2.    Amendments to the Act:

The stakeholders proposed several changes to the Act, including: (i) adjusting the presumption of death timeline to align with the provisions of the Evidence Act; (ii) increasing the minimum contribution percentages; (iii) allowing retirees to assess their accrued rights before disbursement by the government; and (iv) granting beneficiaries access to portion of funds in their Retirement Savings Accounts (RSA) to address medical needs.

3.    Common Control of PFAs and PFCs:

 The stakeholders discussed the restrictions on common control of PFAs and PFCs as contained in the provisions of Section 77 of the Act and the need for flexibility in regulation to balance business requirements and pension funds/assets protection. While a more liberalized approach for common control of PFAs and PFCs was suggested, the Commission’s representative pointed out potential issues such as conflicts of interest and improper disposal of assets.

4.    Improving Pension Fund Investments in Nigeria:

The stakeholders expressed the view that by and large, pension funds had been performing creditably well with respect to high yields for contributors. To ensure greater returns, there may be a need for the PFAs to diversify their investment portfolios into non-traditional investments and engage experts in the various target fields to provide a more nuanced approach to making investment decisions. To actualise this, it was suggested that there may be a need for a review of the Act and the investment regulations issued by the Commission to provide the PFAs with the legal framework within which to make such investment decisions.

5.    Facilitation of Offshore Investments:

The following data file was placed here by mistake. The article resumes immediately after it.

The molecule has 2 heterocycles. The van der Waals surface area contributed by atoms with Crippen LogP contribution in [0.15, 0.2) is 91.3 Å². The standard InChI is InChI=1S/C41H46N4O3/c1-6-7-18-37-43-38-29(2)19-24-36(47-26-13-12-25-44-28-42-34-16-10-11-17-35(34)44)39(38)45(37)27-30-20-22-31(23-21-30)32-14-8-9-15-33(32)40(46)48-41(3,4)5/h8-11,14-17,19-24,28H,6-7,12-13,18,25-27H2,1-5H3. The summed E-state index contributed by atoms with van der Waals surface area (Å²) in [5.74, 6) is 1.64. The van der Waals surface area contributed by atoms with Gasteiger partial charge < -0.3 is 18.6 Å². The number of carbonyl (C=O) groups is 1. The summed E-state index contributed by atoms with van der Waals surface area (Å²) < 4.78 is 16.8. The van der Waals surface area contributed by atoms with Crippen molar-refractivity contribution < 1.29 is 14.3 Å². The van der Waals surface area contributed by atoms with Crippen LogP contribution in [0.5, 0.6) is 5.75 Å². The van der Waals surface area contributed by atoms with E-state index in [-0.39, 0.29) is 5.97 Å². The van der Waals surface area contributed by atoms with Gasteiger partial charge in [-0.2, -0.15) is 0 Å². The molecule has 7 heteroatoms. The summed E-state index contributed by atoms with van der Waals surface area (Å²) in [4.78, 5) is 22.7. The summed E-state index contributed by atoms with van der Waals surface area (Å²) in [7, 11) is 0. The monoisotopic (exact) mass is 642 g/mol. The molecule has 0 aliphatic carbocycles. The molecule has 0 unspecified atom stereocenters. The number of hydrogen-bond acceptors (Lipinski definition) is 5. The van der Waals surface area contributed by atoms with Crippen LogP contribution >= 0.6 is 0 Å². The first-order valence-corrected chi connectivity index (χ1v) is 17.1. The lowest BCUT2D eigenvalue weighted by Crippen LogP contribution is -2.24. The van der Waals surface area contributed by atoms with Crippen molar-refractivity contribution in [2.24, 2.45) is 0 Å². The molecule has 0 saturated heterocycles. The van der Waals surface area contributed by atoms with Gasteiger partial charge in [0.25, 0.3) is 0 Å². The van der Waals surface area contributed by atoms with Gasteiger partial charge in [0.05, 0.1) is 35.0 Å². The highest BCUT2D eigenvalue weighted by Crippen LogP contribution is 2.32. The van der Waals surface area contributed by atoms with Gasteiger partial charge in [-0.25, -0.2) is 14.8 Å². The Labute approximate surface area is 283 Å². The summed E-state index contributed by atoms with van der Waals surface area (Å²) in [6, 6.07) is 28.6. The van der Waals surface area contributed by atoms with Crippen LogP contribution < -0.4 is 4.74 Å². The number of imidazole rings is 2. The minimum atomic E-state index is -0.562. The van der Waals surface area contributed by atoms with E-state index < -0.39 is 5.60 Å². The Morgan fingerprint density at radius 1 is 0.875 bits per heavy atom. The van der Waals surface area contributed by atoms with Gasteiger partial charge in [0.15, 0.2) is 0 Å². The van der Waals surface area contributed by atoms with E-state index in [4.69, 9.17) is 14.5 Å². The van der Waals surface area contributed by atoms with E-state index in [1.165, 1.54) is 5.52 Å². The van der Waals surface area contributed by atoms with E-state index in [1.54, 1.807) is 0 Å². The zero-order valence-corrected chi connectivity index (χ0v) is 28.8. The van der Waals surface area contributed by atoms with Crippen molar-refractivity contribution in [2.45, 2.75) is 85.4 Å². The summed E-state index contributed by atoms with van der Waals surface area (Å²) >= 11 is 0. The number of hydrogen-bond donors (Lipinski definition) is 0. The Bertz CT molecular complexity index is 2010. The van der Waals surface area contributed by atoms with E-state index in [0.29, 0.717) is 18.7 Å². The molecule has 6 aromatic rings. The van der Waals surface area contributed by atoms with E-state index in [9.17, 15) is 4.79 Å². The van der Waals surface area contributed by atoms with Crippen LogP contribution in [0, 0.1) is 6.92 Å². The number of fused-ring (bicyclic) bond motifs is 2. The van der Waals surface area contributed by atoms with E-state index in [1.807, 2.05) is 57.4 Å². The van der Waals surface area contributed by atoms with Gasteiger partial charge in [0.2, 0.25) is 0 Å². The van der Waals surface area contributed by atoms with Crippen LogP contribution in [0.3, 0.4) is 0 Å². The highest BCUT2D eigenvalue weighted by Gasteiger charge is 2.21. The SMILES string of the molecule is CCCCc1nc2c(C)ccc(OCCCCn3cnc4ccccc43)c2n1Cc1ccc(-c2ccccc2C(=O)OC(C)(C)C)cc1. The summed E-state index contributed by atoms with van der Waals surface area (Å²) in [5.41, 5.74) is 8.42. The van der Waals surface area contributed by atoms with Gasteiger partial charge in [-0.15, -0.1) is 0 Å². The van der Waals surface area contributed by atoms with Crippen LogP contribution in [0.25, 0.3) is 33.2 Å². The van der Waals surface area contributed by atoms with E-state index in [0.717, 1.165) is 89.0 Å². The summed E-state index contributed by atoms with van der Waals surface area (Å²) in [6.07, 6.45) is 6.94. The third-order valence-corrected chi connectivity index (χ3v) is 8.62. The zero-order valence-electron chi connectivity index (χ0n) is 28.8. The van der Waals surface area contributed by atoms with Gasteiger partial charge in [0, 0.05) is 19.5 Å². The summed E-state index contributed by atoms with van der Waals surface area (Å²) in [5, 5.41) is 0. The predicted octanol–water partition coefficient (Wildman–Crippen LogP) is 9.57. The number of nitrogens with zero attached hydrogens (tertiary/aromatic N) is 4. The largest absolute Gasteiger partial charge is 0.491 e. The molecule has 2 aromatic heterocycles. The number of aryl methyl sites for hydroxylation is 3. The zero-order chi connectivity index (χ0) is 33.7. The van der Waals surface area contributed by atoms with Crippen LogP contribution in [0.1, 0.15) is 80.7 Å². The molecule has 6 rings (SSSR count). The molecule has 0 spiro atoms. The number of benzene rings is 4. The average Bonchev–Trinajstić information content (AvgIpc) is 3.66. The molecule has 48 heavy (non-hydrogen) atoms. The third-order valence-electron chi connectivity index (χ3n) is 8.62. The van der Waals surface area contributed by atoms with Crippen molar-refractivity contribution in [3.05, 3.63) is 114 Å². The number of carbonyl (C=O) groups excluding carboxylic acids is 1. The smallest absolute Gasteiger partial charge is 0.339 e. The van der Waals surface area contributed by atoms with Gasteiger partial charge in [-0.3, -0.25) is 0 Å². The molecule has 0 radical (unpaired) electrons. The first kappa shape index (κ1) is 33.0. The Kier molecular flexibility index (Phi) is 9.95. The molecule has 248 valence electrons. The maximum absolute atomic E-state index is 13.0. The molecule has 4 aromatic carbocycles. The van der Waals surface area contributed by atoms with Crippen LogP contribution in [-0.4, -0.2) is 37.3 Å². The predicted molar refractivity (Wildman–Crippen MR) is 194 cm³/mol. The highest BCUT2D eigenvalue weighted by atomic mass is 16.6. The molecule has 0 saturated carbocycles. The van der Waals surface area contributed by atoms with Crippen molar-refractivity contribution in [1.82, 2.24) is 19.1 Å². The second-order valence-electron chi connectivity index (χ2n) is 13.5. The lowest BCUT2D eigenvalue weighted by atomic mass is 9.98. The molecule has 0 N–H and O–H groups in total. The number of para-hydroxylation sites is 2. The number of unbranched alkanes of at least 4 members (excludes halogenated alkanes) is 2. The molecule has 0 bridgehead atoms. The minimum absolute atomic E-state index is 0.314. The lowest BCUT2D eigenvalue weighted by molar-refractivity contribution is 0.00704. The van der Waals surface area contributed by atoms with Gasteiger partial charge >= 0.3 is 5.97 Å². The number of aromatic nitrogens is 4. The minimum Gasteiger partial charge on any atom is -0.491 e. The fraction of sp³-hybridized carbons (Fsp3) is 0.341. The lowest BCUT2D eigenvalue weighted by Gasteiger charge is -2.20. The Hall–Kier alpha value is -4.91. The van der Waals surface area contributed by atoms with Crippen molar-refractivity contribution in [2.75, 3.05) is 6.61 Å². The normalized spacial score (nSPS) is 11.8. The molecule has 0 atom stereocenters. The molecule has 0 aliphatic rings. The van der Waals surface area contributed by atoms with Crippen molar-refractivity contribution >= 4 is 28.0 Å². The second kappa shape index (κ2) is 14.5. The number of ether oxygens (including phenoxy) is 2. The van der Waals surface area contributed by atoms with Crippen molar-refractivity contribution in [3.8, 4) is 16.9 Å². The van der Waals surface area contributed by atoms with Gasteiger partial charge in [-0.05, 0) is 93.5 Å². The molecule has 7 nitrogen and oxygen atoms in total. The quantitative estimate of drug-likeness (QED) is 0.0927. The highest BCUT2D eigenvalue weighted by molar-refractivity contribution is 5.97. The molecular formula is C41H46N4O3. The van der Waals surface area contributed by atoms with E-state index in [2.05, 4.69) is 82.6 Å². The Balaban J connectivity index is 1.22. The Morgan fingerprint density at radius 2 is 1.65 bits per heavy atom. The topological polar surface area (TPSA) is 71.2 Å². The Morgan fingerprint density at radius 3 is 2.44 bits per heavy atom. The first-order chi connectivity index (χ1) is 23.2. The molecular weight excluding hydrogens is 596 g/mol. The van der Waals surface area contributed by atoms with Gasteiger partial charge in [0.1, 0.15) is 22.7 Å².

In spite of the broad investment opportunities granted to PFAs under existing regulations ranging from instruments such as private equity, shares, commercial papers, etc., stakeholders however, acknowledged the impact of the fluctuating inflation rates and forex on return on pension investments. Furthermore, the inaccessibility of forex to enable PFAs to explore offshore investments posed a major challenge in hedging against the risk of inflation. In response, the Commission’s representative indicated that the guidelines for offshore investments were currently in the works to eliminate the barrier to forex. This will consequently, hedge against inflation and guarantee higher returns on pension investments.

Any Legislative Intervention(s) in the Works?

In his submission in the course of the webinar, Honourable Hussaini Mohammed Jallo, the Honourable Member representing Igabi Federal Constituency in the House of Representatives and the Chairman of the House Committee on Pensions, commended AO2LAW for organizing such a timely and topical webinar to deal with the front burner issues on the management and administration of pensions in Nigeria.  Honourable Jallo indicated that at present, conversations were ongoing to possibly amend some provisions of the Act that had become obsolete and improve checks and balances on the Commission and other industry players. Some of the Sections of the Act identified by Honourable Jallo for possible amendment include (i) S.4(6); (ii) S.19(2)(d); (iii) S.25; (iv) S.42(2); (v)S.89(1)(a)).

Honourable Jallo applauded AO2LAW for taking the initiative to hold such a stakeholders’ engagement and sought the firm’s participation in stakeholder engagements which would take place in the near future to give insights and share their perspectives on pertinent issues as they relate to the industry.

Next Steps